Hi, upal, nice to see you here. I couldn't communicate with Genghis via FB - he didn't know how to read. Although he helped to create a language when he became Khan. I had to use my supernatural ESP power to learn about his life and times. I'm delighted that this hub may provide the impetus for you to read about him again.

Ashraf Mir from Dhaka on June 13, 2011:

I have a question, how did you communicate with emperor Genghis Khan? Was it a face book communication? You have recalled my memory of history I read that in his biography early of my school level. After reading this hub article I wish to read that book again.

drbj and sherry (author) from south Florida on April 26, 2011:

Oh, you're living dangerously, Ghost 32, with two bankruptcies to your credit. Or would the appropriate term be to your debit?

Not surprised at all that Gore may have channeled Genghis - some of his utterances have been 'out of this world.'

Thanks for finding this and your literate comments. It's my pleasure to meet you.

Ghost32 on April 25, 2011:

Temujin was far too modest in this interview. I have it on good authority that Al Gore got the ideas for both the Internet and global warming from the Great Khan as well.

Voted Up and Across. I particularly liked the fact that a man was not put to death until his third bankruptcy, especially I've only had two of those....

drbj and sherry (author) from south Florida on March 13, 2011:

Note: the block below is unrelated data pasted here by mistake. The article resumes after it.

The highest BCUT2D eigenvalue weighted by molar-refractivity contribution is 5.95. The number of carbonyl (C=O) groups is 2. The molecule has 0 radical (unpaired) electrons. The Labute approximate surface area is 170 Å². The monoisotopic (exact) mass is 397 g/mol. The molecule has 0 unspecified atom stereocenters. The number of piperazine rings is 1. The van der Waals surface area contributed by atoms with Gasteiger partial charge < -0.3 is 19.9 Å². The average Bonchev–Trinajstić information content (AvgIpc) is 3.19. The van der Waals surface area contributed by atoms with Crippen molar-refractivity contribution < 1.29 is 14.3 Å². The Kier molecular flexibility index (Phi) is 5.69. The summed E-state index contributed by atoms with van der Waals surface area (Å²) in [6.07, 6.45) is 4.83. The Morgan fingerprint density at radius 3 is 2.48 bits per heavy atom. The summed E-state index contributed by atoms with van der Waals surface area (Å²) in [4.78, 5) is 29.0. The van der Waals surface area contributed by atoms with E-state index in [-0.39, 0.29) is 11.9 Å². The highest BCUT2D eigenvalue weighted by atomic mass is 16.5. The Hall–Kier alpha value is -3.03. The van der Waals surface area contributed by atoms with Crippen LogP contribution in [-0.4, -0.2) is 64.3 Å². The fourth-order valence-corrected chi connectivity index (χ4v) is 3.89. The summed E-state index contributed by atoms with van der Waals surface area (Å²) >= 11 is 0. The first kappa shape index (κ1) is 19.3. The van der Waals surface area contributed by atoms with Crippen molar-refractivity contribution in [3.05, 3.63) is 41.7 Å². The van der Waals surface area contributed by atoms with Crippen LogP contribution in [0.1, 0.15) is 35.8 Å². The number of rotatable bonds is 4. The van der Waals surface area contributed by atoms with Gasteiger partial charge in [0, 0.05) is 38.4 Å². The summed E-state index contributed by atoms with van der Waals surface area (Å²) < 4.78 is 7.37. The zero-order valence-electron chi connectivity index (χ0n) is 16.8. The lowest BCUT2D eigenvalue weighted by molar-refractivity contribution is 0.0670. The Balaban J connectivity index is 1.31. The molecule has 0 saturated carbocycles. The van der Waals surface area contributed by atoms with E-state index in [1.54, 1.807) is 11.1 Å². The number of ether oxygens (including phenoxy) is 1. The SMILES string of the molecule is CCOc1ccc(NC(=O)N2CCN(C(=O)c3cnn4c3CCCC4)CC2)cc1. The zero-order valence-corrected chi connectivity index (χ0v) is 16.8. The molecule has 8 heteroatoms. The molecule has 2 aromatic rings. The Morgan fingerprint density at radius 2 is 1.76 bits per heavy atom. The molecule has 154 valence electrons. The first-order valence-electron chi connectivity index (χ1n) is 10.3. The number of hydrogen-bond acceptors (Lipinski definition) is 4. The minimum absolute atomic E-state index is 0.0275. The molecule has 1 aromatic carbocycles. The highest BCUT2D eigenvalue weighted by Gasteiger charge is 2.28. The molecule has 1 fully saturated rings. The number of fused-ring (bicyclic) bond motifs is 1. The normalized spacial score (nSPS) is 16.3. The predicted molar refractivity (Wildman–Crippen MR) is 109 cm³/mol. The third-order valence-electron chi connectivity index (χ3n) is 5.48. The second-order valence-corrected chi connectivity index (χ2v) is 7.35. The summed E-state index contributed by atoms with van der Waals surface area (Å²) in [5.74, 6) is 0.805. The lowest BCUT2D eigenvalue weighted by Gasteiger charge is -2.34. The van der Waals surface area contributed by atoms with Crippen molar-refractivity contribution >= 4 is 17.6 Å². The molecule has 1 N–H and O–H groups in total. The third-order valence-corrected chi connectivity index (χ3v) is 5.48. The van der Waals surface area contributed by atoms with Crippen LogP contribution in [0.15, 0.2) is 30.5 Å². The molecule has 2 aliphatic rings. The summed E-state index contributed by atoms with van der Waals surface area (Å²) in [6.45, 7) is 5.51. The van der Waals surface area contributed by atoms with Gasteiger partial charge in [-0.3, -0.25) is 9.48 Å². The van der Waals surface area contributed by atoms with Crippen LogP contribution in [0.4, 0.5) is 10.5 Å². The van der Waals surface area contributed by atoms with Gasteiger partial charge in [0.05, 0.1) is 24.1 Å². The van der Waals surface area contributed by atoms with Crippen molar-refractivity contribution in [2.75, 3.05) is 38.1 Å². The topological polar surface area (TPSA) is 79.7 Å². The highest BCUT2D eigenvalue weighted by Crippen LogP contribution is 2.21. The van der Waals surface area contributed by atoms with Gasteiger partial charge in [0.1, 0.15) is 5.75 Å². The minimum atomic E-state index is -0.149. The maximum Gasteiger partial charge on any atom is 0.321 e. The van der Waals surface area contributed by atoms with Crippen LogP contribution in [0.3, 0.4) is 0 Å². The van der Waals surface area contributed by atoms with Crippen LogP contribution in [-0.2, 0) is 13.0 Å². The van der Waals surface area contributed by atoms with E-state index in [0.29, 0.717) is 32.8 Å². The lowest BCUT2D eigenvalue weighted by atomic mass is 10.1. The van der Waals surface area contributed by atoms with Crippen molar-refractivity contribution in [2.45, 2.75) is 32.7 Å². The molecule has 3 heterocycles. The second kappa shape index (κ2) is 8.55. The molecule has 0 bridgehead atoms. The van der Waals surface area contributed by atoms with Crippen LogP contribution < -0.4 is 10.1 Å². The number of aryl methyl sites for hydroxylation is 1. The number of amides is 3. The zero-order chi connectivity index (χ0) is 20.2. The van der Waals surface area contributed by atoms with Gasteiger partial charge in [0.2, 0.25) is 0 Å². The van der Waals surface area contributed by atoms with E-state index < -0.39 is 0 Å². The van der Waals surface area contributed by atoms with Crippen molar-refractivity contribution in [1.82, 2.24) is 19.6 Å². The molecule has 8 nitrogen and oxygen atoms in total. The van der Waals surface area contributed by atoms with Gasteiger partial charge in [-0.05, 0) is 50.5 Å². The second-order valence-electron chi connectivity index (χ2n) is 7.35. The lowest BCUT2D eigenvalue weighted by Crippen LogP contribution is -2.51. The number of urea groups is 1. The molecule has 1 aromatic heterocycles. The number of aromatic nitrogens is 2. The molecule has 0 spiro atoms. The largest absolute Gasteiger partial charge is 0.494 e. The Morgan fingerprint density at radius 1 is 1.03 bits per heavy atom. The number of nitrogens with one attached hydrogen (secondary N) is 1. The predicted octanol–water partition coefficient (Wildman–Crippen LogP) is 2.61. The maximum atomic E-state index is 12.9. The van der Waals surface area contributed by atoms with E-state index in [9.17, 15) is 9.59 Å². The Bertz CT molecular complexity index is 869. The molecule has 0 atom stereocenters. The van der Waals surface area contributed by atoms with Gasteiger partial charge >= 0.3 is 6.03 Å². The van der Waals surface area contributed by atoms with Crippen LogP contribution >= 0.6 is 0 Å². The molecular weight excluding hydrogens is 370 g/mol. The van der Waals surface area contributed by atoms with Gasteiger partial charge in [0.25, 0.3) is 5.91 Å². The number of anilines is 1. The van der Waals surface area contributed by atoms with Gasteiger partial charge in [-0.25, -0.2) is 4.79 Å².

Hail and welcome, lovely Duchess. I am honored by your presence. Especially since you loved my history lesson and were kind enough to leave all those delicious comments. Thank you. You inspire me to even greater heights. Well, maybe not great heights, but definitely large hills!

Duchess OBlunt on March 12, 2011:

A very thorough, and delightful history lesson drbj. I always loved history, but you have made it come alive. This is better than watching the movie. Love the humor.

drbj and sherry (author) from south Florida on December 04, 2010:

Thank you, christophe. 'Brilliant and awesome' - two of my very favorite Hub adjectives. Now you are one of my favorites, too. :)

Christopher Antony Meade from Gillingham Kent. United Kingdom on December 04, 2010:

Brilliant. It is hard to decide which of your interviews is best, this one or Dracula. I shall settle for saying they are both awesome. Thank you.

drbj and sherry (author) from south Florida on December 02, 2010:

Yes, katie, Genghis' mom seemed to be a very wise woman. She realized, because of the age they were living in, that her son would live longer if he only trusted his shadow.

Thank you immensely for such awesome comments - all true of course.

'Brilliant and widely creative', eh? Come back - any time. Peace upon you, too, my dear.

Katie McMurray from Ohio on December 01, 2010:

WOW, none but your shawdow indeed, it seems as though he lived by this, little did he know his shawdow would be lurking about all these years later. Your a brillant and widely creative mind who just keeps getting better. I love this interviewing segment look forward to reading the others. Thanks so your craft it's a pleasure. Peace :)

drbj and sherry (author) from south Florida on November 29, 2010:

Thank you, Micky, for visiting and your approving comments. Like you, I enjoy my educational history laced with humor. Makes it much more palatable and memorable. Try not to miss my other "undead" Interviews - I would appreciate your views.

Micky Dee on November 28, 2010:

Very funny and educational. I'll always prefer to read history like this! Thank you!

drbj and sherry (author) from south Florida on November 23, 2010: